The new system it has set up to address this, the National Structural Steelwork Compliance Scheme, is based on Australian Standards, requires certification and testing documents by the manufacturer, independent certification by Steelwork Compliance Australia and risk categorisation. The first certifications were made last year.

No mention of that from Labor, which would like to exploit the perception that steel from countries like China and Vietnam goes into buildings unchecked for compliance with local standards, while good, honest Aussie steel is left stockpiled at the factory.

Inevitably, too, the six points include yet more “strengthening” of anti-dumping laws, that noxious mechanism that isn’t even as efficient at protectionism as old-fashioned tariffs. Labor and the government are in a bidding war on anti-dumping — the government strengthened the anti-dumping system in November but is now also promising to “consider ways to improve the efficiency of investigations and possible additional measures” for the Anti-Dumping Commission.

Anti-dumping is now essentially built into the business models of both Arrium and Bluescope, so reliant are they on trying to stop cheap imports. Then again, everyone’s turning to anti-dumping as their preferred tool in the de facto steel war underway: the Americans are doing it to us; the Chinese have done it to the Europeans, the South Koreans and the Japanese; the Europeans are thinking of doing it back to the Chinese; the Indians are about to do it to the Chinese; and the Mexicans are investigating also doing it to the Chinese. That’s because, in a world notionally committed to free trade, the fiction of “dumping” remains an accepted fig leaf for rank protectionism — and the costs are silently borne by consumers and businesses.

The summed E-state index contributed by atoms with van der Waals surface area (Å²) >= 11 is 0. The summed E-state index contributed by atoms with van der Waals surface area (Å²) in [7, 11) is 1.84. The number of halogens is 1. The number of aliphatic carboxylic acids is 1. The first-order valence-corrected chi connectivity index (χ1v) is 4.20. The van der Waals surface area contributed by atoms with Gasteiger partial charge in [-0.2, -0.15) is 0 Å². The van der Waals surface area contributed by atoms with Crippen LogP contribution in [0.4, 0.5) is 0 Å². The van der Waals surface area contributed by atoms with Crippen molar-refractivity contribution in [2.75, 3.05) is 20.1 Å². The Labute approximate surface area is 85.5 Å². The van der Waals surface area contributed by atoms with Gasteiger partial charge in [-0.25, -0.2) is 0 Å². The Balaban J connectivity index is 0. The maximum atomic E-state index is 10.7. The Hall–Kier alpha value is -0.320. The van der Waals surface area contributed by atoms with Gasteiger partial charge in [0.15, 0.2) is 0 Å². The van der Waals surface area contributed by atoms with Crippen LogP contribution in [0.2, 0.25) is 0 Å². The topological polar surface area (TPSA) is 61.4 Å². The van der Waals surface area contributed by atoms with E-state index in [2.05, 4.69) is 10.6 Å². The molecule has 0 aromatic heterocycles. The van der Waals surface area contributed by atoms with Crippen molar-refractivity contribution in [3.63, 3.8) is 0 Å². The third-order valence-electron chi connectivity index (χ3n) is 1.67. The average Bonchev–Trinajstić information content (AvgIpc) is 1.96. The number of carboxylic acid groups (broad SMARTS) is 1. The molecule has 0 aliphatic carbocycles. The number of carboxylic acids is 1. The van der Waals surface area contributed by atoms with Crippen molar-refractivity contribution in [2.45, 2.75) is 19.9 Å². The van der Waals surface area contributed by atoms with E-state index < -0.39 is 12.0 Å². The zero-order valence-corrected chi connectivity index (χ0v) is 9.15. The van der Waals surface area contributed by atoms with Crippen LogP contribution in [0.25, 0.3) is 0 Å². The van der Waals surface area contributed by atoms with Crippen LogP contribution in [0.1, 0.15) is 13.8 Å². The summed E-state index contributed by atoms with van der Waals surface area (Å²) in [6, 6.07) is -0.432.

Shorten also wants to create a “Steel Supplier Advocate”, more or less re-establishing a position that existed when Labor was last in government. Industry Minister Christopher Pyne immediately sought to trump that, too, declaring that he was the “Steel Advocate” — a perhaps unfortunate claim given how screwed the local steel industry now is.

What drives this on all sides is a mentality reflected by Senator Kim Carr’s statement at yesterday’s announcement that “we’ve got to be much more than just a quarry and a beach”. Well, we are, Senator: professional services industries now employ nearly 9% of us; our tech sector is growing rapidly, even if it mostly employs males; our education sector is a major export earner despite the best efforts of both parties to wreck the vocational training sector; our health and caring services employ 13% of the entire workforce. Growth in all those areas has easily offset the loss of jobs from manufacturing and especially heavy manufacturing.

Ten years ago, policymakers couldn’t accept the idea of an Australia without a car industry, but we now consider the looming reality of that with relative equanimity. Hopefully it won’t take as long to accept that an Australia without a steel industry is no more problematic an idea, if it can’t compete on the international trade battlefield.

Peter Fray